- the message
- the moment
- the targeting
- and the application of the spend against what it delivered.
We are permanent residents of Google Data Studio, so we do love and leverage our tools. Having the right gear is crucial.
But many growth marketers skew toward a fixation on brilliant tech, and forget that no marketing analytics technology (despite protestations from our AI friends) can yet provide a complete and comprehensive assessment of the interconnectedness of multiple, overlapping data streams.
Only humans can do that. Still.
The best eCommerce analytics tools
Incrementality measures the effectiveness of your marketing, so that you know which activities are adding incremental revenue or incremental profit to your bottom line.
Other tools we help our clients implement…
This paid tool enables you to see how users are navigating your site by recording (anonymously!) their site activity. HotJar lets you see every click and scroll, exactly as the user experienced it in real time.
Their heatmaps can provide insight into what elements on your site users are not engaging with and the most common paths users click on.
These data points can then be used to optimize your site (UX/UI and content) to help users find what they’re looking for and/or discover upsell opportunities.
Google’s free tool provides website data tracking to better understand your customers.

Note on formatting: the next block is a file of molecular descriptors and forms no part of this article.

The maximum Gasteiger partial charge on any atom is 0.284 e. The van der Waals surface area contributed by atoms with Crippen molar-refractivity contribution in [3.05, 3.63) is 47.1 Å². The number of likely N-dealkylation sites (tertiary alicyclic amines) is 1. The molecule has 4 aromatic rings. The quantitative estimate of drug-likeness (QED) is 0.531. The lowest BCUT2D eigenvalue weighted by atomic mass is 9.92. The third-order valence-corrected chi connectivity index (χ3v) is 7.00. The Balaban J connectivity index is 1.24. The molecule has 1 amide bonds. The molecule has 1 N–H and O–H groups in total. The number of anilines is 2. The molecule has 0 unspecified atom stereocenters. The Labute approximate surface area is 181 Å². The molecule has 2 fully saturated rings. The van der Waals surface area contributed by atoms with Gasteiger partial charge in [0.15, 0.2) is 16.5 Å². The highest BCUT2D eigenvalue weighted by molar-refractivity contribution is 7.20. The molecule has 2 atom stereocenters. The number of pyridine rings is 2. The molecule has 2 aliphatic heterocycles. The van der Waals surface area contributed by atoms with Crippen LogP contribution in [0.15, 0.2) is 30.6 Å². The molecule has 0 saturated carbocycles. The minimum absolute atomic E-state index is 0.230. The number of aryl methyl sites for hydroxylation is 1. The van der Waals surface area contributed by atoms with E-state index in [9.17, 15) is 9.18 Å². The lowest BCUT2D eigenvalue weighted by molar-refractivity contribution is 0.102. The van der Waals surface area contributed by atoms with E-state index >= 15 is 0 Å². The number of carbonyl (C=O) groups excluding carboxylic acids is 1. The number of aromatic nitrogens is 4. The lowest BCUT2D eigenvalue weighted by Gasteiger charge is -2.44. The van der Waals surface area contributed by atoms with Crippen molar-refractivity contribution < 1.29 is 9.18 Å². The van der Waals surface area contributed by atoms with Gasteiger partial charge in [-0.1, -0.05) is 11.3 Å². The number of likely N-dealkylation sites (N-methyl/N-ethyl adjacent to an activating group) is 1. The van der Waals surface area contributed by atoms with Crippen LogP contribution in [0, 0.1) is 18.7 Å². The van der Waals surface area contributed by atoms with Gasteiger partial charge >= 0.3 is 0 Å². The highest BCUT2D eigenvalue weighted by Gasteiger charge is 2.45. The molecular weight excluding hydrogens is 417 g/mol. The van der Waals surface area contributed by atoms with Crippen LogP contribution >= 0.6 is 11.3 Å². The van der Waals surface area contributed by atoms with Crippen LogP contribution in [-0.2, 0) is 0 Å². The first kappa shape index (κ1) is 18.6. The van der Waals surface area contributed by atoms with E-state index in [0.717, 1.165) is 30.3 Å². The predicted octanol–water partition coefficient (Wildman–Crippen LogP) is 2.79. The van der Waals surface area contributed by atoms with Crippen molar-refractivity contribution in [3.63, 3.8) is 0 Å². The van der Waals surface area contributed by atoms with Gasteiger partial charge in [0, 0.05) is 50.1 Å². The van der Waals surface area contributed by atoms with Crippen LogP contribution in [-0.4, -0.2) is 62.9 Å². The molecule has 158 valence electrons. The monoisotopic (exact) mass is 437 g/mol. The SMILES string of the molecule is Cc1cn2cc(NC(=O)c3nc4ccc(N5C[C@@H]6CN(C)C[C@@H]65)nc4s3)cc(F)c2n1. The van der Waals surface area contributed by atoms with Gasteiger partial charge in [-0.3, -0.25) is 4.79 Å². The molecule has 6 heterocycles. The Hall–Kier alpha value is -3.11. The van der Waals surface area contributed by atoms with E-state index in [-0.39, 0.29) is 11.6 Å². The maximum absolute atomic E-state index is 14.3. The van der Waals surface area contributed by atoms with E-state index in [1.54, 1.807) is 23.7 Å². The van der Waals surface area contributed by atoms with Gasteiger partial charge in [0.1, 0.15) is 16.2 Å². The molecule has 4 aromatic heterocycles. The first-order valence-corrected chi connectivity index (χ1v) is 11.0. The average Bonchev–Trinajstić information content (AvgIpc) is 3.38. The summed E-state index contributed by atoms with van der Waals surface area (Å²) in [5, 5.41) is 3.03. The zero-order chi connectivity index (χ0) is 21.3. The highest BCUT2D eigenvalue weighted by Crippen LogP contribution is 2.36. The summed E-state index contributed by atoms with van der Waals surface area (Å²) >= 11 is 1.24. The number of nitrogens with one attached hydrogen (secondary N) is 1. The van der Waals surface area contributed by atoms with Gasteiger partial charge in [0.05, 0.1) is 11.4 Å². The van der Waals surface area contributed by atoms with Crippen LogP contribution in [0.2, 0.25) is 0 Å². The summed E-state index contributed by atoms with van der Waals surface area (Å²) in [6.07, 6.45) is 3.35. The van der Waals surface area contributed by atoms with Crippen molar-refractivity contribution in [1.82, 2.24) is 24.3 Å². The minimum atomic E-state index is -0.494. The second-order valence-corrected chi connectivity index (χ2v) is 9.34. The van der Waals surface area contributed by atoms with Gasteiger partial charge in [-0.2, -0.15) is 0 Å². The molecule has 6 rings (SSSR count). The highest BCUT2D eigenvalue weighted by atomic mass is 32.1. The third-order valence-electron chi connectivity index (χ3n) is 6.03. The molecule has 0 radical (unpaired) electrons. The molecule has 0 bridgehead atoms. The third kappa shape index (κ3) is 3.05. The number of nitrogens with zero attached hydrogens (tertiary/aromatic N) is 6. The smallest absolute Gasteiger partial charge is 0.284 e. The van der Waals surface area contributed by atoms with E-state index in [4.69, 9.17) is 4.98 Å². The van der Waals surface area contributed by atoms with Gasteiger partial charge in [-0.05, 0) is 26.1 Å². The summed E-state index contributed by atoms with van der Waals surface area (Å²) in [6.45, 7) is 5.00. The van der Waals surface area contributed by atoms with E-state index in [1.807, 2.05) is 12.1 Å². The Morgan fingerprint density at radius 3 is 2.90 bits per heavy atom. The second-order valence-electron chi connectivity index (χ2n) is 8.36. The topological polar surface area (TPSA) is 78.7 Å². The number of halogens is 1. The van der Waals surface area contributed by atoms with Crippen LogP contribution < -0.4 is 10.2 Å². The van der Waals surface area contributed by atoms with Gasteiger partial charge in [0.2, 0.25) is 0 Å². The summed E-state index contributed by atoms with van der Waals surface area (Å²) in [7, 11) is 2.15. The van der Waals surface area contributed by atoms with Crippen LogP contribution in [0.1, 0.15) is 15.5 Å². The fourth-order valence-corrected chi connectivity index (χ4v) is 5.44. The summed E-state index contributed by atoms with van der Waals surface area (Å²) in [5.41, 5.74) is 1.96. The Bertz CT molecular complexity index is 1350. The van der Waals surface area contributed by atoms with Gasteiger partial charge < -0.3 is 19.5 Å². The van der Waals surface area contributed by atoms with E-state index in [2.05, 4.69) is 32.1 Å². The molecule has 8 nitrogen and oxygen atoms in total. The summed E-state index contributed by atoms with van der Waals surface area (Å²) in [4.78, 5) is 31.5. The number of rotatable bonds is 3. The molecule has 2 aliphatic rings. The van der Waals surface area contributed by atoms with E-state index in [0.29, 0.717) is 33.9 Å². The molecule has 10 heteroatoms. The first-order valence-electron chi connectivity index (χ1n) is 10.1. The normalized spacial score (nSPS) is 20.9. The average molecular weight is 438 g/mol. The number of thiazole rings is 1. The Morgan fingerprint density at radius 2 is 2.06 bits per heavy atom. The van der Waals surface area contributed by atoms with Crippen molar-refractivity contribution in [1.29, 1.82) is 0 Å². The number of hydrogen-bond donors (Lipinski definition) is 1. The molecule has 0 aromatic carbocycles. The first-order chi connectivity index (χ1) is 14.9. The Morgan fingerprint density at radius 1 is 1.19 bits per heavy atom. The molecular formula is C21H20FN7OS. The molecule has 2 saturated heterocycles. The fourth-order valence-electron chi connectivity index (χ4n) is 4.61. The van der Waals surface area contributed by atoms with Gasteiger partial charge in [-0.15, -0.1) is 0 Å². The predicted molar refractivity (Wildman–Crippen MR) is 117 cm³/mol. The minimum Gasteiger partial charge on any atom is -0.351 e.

Google Analytics also has direct connections with Shopify and other out-of-the-box eCommerce platforms. These connections can provide deeper insight into which marketing channels are driving the most revenue
Looker (formerly Google Data Studio)
Google Data Studio (now called Looker Studio) is another free tool from Google.
Big caution here: Looker is not user-friendly. You’ll need a team with significant technical skills to get true value from this powerful tool. With the right talent in place, Looker will visualize your data and will quickly become the central reporting tool for your eCommerce business.
Optimizely is a paid tool that lets you run A/B tests on your site. This is another one that requires technical know-how.
A fair amount of coding is required to fully build out A/B tests. From there, you can easily test different design/content concepts to see what impact they have on your priority metrics.
How to analyze eCommerce data